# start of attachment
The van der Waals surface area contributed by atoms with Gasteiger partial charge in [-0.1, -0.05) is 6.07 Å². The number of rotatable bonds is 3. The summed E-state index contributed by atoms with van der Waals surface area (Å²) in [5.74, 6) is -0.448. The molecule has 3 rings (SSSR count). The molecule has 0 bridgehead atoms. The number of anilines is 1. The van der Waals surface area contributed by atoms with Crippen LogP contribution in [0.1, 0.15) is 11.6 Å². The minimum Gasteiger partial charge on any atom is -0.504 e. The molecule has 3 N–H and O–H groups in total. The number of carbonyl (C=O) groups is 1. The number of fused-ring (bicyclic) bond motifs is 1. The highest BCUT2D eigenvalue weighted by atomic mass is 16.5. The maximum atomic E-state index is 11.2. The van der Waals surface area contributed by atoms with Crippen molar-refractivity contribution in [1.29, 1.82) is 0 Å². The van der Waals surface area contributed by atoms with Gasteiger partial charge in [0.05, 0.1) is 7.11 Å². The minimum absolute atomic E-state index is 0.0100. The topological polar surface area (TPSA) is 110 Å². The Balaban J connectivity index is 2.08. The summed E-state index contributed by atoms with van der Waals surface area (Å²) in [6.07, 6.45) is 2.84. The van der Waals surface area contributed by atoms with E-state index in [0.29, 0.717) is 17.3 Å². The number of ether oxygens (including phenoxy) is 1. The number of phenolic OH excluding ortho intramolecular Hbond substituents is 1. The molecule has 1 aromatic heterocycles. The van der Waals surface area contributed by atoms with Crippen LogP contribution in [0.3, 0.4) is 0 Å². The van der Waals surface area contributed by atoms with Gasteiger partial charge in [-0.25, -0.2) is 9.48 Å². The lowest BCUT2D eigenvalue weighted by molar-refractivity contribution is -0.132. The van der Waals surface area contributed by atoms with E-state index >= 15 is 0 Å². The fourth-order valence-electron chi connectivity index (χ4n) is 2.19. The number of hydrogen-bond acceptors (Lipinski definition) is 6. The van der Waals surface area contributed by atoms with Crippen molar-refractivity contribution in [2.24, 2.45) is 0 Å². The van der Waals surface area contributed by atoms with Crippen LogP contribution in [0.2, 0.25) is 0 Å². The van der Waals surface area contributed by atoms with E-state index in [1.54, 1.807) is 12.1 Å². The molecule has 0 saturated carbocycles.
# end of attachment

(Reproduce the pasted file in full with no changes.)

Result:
The van der Waals surface area contributed by atoms with Gasteiger partial charge in [-0.1, -0.05) is 6.07 Å². The number of rotatable bonds is 3. The summed E-state index contributed by atoms with van der Waals surface area (Å²) in [5.74, 6) is -0.448. The molecule has 3 rings (SSSR count). The molecule has 0 bridgehead atoms. The number of anilines is 1. The van der Waals surface area contributed by atoms with Crippen LogP contribution in [0.1, 0.15) is 11.6 Å². The minimum Gasteiger partial charge on any atom is -0.504 e. The molecule has 3 N–H and O–H groups in total. The number of carbonyl (C=O) groups is 1. The number of fused-ring (bicyclic) bond motifs is 1. The highest BCUT2D eigenvalue weighted by atomic mass is 16.5. The maximum atomic E-state index is 11.2. The van der Waals surface area contributed by atoms with Crippen molar-refractivity contribution in [1.29, 1.82) is 0 Å². The van der Waals surface area contributed by atoms with Gasteiger partial charge in [0.05, 0.1) is 7.11 Å². The minimum absolute atomic E-state index is 0.0100. The topological polar surface area (TPSA) is 110 Å². The Balaban J connectivity index is 2.08. The summed E-state index contributed by atoms with van der Waals surface area (Å²) in [6.07, 6.45) is 2.84. The van der Waals surface area contributed by atoms with E-state index in [0.29, 0.717) is 17.3 Å². The number of ether oxygens (including phenoxy) is 1. The number of phenolic OH excluding ortho intramolecular Hbond substituents is 1. The molecule has 1 aromatic heterocycles. The van der Waals surface area contributed by atoms with Crippen LogP contribution in [0.3, 0.4) is 0 Å². The van der Waals surface area contributed by atoms with Gasteiger partial charge in [-0.25, -0.2) is 9.48 Å². The lowest BCUT2D eigenvalue weighted by molar-refractivity contribution is -0.132. The van der Waals surface area contributed by atoms with E-state index >= 15 is 0 Å². The fourth-order valence-electron chi connectivity index (χ4n) is 2.19. The number of hydrogen-bond acceptors (Lipinski definition) is 6. The van der Waals surface area contributed by atoms with Crippen molar-refractivity contribution in [2.24, 2.45) is 0 Å². The van der Waals surface area contributed by atoms with Crippen LogP contribution in [0.2, 0.25) is 0 Å². The van der Waals surface area contributed by atoms with E-state index in [1.54, 1.807) is 12.1 Å². The molecule has 0 saturated carbocycles.